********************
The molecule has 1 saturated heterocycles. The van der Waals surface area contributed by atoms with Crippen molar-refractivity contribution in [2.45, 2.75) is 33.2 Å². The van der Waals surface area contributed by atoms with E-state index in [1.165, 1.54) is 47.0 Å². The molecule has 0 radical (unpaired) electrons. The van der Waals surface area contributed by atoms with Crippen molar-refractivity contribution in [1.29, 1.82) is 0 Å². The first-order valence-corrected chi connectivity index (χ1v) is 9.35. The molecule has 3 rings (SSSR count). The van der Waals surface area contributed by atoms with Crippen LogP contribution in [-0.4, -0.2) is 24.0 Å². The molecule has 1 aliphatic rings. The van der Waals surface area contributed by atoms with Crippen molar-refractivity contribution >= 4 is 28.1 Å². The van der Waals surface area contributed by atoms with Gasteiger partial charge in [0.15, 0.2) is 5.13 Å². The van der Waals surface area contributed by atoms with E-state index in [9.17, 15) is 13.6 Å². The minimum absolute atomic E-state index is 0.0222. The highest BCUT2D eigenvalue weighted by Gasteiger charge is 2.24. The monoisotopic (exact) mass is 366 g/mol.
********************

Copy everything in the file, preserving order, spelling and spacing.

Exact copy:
The molecule has 1 saturated heterocycles. The van der Waals surface area contributed by atoms with Crippen molar-refractivity contribution in [2.45, 2.75) is 33.2 Å². The van der Waals surface area contributed by atoms with E-state index in [1.165, 1.54) is 47.0 Å². The molecule has 0 radical (unpaired) electrons. The van der Waals surface area contributed by atoms with Crippen molar-refractivity contribution in [1.29, 1.82) is 0 Å². The first-order valence-corrected chi connectivity index (χ1v) is 9.35. The molecule has 3 rings (SSSR count). The van der Waals surface area contributed by atoms with Crippen LogP contribution in [-0.4, -0.2) is 24.0 Å². The molecule has 1 aliphatic rings. The van der Waals surface area contributed by atoms with Crippen molar-refractivity contribution >= 4 is 28.1 Å². The van der Waals surface area contributed by atoms with Gasteiger partial charge in [0.15, 0.2) is 5.13 Å². The van der Waals surface area contributed by atoms with E-state index in [9.17, 15) is 13.6 Å². The minimum absolute atomic E-state index is 0.0222. The highest BCUT2D eigenvalue weighted by Gasteiger charge is 2.24. The monoisotopic (exact) mass is 366 g/mol.